Almost half of senior executives in the food and drink sectors have warned it will take the US economy at least until 2011 to “substantially recover”, according to financial advisors KPMG.

In a survey, some 48% issued the bleak prognosis on the prospects for the US economy, KPMG said.

The findings, however, were mixed, with 72% of executives saying they were “optimistic” sales and earnings would improve in 2010. Some 60% said the US food and drink sector would recover fully “ahead” of the wider US economy.

Patrick Dolan, who leads KPMG’s business with food, drink and consumer goods companies, said the results drew a “cautiously optimistic” picture.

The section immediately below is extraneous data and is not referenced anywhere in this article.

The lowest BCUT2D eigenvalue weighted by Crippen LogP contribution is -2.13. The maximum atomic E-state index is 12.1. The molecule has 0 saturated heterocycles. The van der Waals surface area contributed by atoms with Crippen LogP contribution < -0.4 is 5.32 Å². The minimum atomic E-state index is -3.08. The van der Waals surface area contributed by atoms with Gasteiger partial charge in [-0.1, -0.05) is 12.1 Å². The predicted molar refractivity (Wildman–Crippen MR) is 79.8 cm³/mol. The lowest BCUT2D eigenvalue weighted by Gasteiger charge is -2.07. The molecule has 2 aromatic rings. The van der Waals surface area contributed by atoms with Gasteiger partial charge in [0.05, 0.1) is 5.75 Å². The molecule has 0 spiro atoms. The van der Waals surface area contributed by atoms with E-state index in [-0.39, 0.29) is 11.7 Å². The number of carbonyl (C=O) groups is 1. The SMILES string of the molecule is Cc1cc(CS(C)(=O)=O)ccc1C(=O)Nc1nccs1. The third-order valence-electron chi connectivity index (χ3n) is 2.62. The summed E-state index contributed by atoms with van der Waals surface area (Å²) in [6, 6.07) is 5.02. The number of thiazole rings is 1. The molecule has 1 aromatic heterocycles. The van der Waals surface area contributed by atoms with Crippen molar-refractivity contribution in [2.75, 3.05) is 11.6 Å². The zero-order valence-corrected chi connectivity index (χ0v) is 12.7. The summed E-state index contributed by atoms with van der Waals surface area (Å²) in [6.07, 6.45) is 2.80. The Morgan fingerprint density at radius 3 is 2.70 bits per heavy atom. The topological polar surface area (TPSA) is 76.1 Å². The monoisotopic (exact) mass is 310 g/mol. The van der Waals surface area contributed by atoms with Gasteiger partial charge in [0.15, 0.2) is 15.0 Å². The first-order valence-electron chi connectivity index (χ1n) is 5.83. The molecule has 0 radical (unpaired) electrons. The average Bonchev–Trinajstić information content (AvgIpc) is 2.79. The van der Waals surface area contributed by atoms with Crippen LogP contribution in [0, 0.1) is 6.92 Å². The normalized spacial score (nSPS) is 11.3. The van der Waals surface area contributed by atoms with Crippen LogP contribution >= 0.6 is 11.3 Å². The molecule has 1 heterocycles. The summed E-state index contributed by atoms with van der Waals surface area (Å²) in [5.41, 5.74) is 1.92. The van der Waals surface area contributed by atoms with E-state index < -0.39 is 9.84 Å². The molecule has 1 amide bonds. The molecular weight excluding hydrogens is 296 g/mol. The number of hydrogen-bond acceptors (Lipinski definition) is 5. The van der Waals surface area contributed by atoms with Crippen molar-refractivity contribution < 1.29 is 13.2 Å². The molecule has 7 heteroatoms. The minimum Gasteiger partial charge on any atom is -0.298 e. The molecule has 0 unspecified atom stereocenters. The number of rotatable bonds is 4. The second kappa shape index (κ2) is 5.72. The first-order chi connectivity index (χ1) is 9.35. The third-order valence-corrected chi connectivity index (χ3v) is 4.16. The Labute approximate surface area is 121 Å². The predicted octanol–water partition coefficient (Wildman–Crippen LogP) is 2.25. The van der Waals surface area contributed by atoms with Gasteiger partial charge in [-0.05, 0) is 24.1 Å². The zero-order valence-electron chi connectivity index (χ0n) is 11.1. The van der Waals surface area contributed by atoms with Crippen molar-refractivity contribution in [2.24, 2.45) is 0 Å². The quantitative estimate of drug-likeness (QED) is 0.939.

“With the food and beverage industry in the midst of potentially disruptive change –  led by accelerating technological, social, and economic shifts – the executives surveyed are still upbeat about their future, though much hard work remains,” Dolan said.

KPMG said some 58% of those surveyed believed finding new sources of revenue growth was the biggest challenge in the downturn. Some 52% pointed to the challenge of managing or cutting costs.